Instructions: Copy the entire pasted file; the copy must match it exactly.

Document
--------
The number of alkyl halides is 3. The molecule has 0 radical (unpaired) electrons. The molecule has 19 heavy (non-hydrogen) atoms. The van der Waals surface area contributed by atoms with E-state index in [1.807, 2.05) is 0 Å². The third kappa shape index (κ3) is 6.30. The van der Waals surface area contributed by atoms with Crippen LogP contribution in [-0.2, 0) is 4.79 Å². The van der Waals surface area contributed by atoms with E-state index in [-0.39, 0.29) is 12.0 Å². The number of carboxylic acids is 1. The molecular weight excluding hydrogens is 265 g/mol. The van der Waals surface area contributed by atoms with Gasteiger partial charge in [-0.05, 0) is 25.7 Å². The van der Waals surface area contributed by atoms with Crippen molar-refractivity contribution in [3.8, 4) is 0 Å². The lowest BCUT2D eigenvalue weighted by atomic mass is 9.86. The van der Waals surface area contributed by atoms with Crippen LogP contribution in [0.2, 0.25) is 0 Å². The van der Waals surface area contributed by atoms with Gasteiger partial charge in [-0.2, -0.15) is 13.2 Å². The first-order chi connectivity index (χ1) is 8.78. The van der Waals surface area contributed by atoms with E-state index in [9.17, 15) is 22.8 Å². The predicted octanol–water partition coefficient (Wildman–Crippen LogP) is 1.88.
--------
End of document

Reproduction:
The number of alkyl halides is 3. The molecule has 0 radical (unpaired) electrons. The molecule has 19 heavy (non-hydrogen) atoms. The van der Waals surface area contributed by atoms with E-state index in [1.807, 2.05) is 0 Å². The third kappa shape index (κ3) is 6.30. The van der Waals surface area contributed by atoms with Crippen LogP contribution in [-0.2, 0) is 4.79 Å². The van der Waals surface area contributed by atoms with E-state index in [-0.39, 0.29) is 12.0 Å². The number of carboxylic acids is 1. The molecular weight excluding hydrogens is 265 g/mol. The van der Waals surface area contributed by atoms with Gasteiger partial charge in [-0.05, 0) is 25.7 Å². The van der Waals surface area contributed by atoms with Crippen molar-refractivity contribution in [3.8, 4) is 0 Å². The lowest BCUT2D eigenvalue weighted by atomic mass is 9.86. The van der Waals surface area contributed by atoms with Crippen LogP contribution in [0.2, 0.25) is 0 Å². The van der Waals surface area contributed by atoms with Gasteiger partial charge in [-0.2, -0.15) is 13.2 Å². The first-order chi connectivity index (χ1) is 8.78. The van der Waals surface area contributed by atoms with E-state index in [9.17, 15) is 22.8 Å². The predicted octanol–water partition coefficient (Wildman–Crippen LogP) is 1.88.